Death by PowerPoint

According to Microsoft estimates, over 30 million PowerPoint presentations are made each day. If you find that staggering… think about how many people have to sit through them! I’m sure at one point we’ve all fallen victim to an ill-conceived slideshow. As a designer, I am often called on to assist with presentations, ensuring Signature’s best face is put forward.

Signature has recently developed a Persuasive Presentation Skills™ Workshop to aid individuals in developing and delivering memorable, influential presentations. One of the tools discussed in this training is – you guessed it – PowerPoint. In the spirit of keeping the training fun, our faciliators like to show the video below featuring comedian Don McMillan’s observations on PowerPoint gone wrong:

While he does take things to the extreme, the pitfalls are real and all too common. Here are my top three pet peeves.

  1. Text Overload. Putting the transcript of your presentation on your slides is not a good idea. You don’t want them to read; you want them to listen and engage. Keep it short and sweet – we recommend the 6 x 6 rule: no more than six words across the slide, no more than six lines down the slide. Comb through your information and keep the bare minimum onscreen.
  1. Ineffective Imagery. Graphics are a tool to enhance your message. They can elicit an emotion, or aid in understanding. All too often I see images that are just… well, there. Be sure to choose images that will resonate with your audience. Clipart is so over! Also, be sure you have the rights to any image you use. There are many sources online for stock photography, and some are available free.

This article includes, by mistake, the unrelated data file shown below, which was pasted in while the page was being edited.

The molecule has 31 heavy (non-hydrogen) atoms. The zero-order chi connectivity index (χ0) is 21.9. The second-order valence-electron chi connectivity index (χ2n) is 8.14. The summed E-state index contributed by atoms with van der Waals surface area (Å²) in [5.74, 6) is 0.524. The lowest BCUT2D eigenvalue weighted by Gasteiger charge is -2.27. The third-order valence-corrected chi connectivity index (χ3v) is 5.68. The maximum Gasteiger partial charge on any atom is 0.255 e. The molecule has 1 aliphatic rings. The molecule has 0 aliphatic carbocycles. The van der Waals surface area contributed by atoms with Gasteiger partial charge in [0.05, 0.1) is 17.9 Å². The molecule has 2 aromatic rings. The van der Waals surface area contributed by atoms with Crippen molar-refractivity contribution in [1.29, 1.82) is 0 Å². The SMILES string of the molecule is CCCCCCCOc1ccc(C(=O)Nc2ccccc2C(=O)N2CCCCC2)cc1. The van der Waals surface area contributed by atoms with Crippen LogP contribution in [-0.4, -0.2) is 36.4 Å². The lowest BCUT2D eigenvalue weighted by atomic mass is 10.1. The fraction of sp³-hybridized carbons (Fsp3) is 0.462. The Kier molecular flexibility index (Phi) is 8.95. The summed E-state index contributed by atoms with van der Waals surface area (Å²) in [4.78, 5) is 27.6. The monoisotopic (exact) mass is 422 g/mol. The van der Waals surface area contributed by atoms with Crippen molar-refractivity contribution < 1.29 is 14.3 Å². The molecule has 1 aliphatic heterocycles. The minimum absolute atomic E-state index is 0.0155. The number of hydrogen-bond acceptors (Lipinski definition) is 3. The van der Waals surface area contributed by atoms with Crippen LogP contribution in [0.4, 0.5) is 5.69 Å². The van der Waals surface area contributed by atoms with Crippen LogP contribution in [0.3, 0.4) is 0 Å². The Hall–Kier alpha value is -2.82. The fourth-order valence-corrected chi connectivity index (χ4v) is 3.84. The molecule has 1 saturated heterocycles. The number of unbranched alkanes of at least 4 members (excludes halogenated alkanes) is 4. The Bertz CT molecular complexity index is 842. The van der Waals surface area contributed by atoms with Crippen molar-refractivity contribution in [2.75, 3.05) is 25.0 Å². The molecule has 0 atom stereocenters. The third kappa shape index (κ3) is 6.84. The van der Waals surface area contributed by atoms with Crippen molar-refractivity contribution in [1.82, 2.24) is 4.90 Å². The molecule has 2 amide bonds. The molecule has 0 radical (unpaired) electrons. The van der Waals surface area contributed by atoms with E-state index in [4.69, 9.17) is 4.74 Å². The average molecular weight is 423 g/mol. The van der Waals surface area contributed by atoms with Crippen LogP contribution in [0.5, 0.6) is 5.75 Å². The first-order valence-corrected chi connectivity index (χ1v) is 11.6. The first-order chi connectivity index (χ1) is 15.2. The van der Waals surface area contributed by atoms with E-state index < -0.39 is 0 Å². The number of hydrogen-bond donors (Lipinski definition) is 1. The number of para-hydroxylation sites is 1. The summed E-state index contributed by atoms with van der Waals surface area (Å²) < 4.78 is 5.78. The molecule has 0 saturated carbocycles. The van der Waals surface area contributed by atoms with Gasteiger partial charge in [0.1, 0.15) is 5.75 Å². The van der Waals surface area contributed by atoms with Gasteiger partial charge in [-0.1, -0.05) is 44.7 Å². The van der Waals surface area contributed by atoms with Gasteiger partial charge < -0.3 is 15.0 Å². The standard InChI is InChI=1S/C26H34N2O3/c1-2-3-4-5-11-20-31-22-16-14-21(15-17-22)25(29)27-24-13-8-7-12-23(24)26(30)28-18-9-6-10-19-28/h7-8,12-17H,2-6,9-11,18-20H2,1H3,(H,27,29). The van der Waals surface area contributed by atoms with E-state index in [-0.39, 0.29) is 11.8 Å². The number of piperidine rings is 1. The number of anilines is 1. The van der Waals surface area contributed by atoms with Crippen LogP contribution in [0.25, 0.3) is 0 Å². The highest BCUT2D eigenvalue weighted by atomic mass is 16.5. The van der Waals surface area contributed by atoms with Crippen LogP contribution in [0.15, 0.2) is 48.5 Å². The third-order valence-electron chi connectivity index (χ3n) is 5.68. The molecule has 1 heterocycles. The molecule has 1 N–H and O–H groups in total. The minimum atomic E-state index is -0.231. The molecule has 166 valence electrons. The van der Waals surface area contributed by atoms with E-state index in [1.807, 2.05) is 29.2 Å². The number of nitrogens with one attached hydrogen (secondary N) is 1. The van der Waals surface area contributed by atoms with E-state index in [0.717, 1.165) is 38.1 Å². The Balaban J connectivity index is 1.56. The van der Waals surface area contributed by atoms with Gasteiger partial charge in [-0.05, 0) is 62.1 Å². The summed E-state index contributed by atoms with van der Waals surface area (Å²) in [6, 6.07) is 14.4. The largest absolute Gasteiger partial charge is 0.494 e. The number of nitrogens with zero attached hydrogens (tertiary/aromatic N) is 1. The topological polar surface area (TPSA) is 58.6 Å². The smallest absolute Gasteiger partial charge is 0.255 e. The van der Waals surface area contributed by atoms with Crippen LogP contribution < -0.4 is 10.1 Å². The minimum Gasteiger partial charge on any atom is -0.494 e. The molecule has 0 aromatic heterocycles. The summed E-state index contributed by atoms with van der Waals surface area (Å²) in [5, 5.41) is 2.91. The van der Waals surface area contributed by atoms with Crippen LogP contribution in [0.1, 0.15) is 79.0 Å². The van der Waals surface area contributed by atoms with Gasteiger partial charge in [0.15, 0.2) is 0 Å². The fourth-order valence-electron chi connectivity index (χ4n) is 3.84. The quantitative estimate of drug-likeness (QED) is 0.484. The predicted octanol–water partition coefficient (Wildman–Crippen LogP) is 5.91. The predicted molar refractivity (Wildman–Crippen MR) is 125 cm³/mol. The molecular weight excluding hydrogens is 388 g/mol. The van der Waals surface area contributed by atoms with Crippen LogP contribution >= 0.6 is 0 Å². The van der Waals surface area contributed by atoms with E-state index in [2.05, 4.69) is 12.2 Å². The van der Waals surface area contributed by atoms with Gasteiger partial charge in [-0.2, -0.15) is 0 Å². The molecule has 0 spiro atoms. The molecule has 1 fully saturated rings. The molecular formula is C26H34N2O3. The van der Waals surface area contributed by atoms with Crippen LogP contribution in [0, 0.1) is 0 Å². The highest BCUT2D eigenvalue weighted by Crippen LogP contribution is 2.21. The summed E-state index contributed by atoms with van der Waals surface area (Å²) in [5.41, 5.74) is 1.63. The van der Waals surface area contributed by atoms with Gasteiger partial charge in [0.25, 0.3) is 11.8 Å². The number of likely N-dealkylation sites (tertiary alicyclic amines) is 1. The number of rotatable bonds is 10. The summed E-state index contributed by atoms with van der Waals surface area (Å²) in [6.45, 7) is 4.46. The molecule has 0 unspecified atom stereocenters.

1. Animations Gone Amok. Don does a great job spoofing this one. Every point does not need a grand entrance. Too much visual distraction annoys the audience and steers the focus away from what’s important: you and your message! A little goes a long way.

PowerPoint is the ubiquitous tool of choice when it comes to a presentation’s visual aid. Let’s keep it as that – an aid. Technical difficulties can and do happen; a prepared presenter should know her stuff and be able to deliver an impactful presentation without it. I once presented in front of my entire company for a rally, and my clicker went on the fritz! I had things showing up at all the wrong moments – I thought I would faint from the panic I experienced. And yes I was laughed at. But it taught me a valuable lesson. Be prepared!  

Those are my PowerPoint pet peeves – what are yours?

Have you ever had a presentation mishap? How did you recover?

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